Why would you put a deposit on the house BEFORE having it inspected? Does the paperwork say the deposit is refundable? If not you're probably screwed. Does it say the house is sold as is with all defects? From the way you put it, the sellers refusal to make repairs just sounds like an out for you after you changed your mind for whatever reason. If for example the only thing you found was a burned out light bulb, and the seller refused to fix it, would that be an out to cancel the deal? The seller took the house off the market for you and may have lost potential customers. 5K is a small price to pay, and in theory, seller could sue you for specific performance to complete the sale.

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Just call the realtor and let him know if you don't have the earnest money refund by the end of the day today your heading down to the local court house to record the purchase agreement... Thus no company will issue title insurance until it's released.

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atikovi said:   
mangyi said:    I made an offer to a house with 5k earnest money. Upon inspection there were several items that required repair which the seller refused. Because of seller refusal I retracted my offer per the inspection contingency. However it has been six weeks and the seller refuse to release my earnest money. 
Why would you put a deposit on the house BEFORE having it inspected? Does the paperwork say the deposit is refundable? If not you're probably screwed. Does it say the house is sold as is with all defects? From the way you put it, the sellers refusal to make repairs just sounds like an out for you after you changed your mind for whatever reason. If for example the only thing you found was a burned out light bulb, and the seller refused to fix it, would that be an out to cancel the deal? The seller took the house off the market for you and may have lost potential customers. 5K is a small price to pay, and in theory, seller could sue you for specific performance to complete the sale.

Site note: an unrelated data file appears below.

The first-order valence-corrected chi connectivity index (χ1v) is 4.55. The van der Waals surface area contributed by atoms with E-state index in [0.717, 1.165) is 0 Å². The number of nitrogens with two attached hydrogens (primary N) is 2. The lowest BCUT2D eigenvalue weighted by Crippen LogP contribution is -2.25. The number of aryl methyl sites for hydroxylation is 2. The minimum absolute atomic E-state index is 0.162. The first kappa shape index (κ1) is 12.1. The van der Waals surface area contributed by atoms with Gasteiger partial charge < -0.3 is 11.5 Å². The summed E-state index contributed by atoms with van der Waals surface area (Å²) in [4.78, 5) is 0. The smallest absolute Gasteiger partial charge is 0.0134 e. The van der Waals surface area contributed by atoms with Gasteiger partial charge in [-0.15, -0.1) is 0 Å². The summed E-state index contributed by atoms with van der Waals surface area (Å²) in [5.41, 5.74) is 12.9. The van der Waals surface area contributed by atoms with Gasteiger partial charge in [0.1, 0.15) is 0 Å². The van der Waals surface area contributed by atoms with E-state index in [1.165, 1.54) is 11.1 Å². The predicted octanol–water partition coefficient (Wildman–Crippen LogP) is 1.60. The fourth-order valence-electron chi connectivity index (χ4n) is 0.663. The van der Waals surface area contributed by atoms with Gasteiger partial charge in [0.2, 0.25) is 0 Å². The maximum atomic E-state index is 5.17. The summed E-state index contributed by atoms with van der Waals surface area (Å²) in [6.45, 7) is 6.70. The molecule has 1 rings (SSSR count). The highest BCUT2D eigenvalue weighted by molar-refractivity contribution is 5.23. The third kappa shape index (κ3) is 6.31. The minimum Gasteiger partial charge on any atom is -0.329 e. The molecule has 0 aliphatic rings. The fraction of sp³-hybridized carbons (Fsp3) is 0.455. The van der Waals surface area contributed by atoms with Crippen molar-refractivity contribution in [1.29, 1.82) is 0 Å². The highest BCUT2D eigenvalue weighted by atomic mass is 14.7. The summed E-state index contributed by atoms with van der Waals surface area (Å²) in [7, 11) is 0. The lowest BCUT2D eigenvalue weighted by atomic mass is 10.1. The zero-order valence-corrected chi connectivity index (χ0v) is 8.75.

Obviously varies by contract.  Standard contracts here have an unrestricted option period that you pay a nominal amount for that you don't get refunded under any circumstances except maybe seller non-performance (say, $100 for 10 days).  The earnest funds can be paid up front or on a delay in the state'd realtor board standard contract form.  They're refunded if buyer backs out before unrestricted option period ends or due to one of many possible contingencies.

With unrestricted option period you can back out for any reason or for no reason at all.  The contract is for as-is.  But, you get it inspected during the unrestricted option period.  Then you negotiate if there are any inspection items that were not disclosed by seller but are acceptable if remedied.  Or you back out completely.

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henry33 said:   Tell the seller that you're filing a lis pendens which is legalese for pending litigation. That should tie up the property until it's resolved. At that point they'll probably give you the money back. Usually the only time I hold onto the earnest money is if the buyer doesn't perform to the contract. I've had people bail after the home inspection, but either took too long to notify me or didn't cite that they were withdrawing due to an unsatisfactory home inspection. Half the time I gave the money back anyway just to avoid legal entanglements.

As for the EMD, that probably varies from state to state. Some do an offer then a P&S, others just go right to P&S. Just depends on the custom/law of the state and the area.

  I thought I saw somewhere you were TX.  Isn't unrestricted option period and "as-is" contracts pretty standard here?  Assuming they had standard contracts:  If so they don't need to provide you a reason.  And if the inspection was after their option period ended, then they wouldn't have been able to back out due to it.

Edit: from reply, below, I see i was mistaken and you're Not texas, thus the other terms.

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Bend3r said:   
 Standard contracts here have an unrestricted option period that you pay a nominal amount for that you don't get refunded under any circumstances except maybe seller non-performance (say, $100 for 10 days).  


Why would any seller take their $500K house off the market for say, $100 for 10 days, and lose other potential buyers? A deposit is to hold the property until final payment can be made. If buyer can't/won't go through with the purchase, the deposit should go to the seller as liquidated damages.